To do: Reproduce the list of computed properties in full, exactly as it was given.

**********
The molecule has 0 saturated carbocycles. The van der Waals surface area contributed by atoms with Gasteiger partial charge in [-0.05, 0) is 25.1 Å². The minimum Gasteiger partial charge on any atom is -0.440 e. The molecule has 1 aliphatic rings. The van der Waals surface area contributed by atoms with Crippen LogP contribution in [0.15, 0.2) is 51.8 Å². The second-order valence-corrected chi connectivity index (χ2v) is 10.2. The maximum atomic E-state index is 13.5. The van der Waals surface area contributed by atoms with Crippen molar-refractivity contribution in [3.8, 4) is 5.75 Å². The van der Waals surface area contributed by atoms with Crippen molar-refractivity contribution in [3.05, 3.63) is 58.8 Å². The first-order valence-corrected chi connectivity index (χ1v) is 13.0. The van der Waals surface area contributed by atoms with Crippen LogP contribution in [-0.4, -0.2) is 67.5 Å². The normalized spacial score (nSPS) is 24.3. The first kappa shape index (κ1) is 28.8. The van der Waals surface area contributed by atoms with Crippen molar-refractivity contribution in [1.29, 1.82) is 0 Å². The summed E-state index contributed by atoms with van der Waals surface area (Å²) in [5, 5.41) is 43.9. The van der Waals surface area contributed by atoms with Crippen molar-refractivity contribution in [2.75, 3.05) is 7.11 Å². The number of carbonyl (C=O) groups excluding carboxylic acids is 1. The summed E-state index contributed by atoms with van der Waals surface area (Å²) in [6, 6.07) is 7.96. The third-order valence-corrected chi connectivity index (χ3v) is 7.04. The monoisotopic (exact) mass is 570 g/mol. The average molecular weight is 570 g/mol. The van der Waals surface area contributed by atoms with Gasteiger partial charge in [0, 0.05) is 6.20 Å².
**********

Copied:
The molecule has 0 saturated carbocycles. The van der Waals surface area contributed by atoms with Gasteiger partial charge in [-0.05, 0) is 25.1 Å². The minimum Gasteiger partial charge on any atom is -0.440 e. The molecule has 1 aliphatic rings. The van der Waals surface area contributed by atoms with Crippen LogP contribution in [0.15, 0.2) is 51.8 Å². The second-order valence-corrected chi connectivity index (χ2v) is 10.2. The maximum atomic E-state index is 13.5. The van der Waals surface area contributed by atoms with Crippen molar-refractivity contribution in [3.8, 4) is 5.75 Å². The van der Waals surface area contributed by atoms with Crippen molar-refractivity contribution in [3.05, 3.63) is 58.8 Å². The first-order valence-corrected chi connectivity index (χ1v) is 13.0. The van der Waals surface area contributed by atoms with Crippen LogP contribution in [-0.4, -0.2) is 67.5 Å². The normalized spacial score (nSPS) is 24.3. The first kappa shape index (κ1) is 28.8. The van der Waals surface area contributed by atoms with Crippen molar-refractivity contribution in [1.29, 1.82) is 0 Å². The summed E-state index contributed by atoms with van der Waals surface area (Å²) in [5, 5.41) is 43.9. The van der Waals surface area contributed by atoms with Crippen molar-refractivity contribution in [2.75, 3.05) is 7.11 Å². The number of carbonyl (C=O) groups excluding carboxylic acids is 1. The summed E-state index contributed by atoms with van der Waals surface area (Å²) in [6, 6.07) is 7.96. The third-order valence-corrected chi connectivity index (χ3v) is 7.04. The monoisotopic (exact) mass is 570 g/mol. The average molecular weight is 570 g/mol. The van der Waals surface area contributed by atoms with Gasteiger partial charge in [0, 0.05) is 6.20 Å².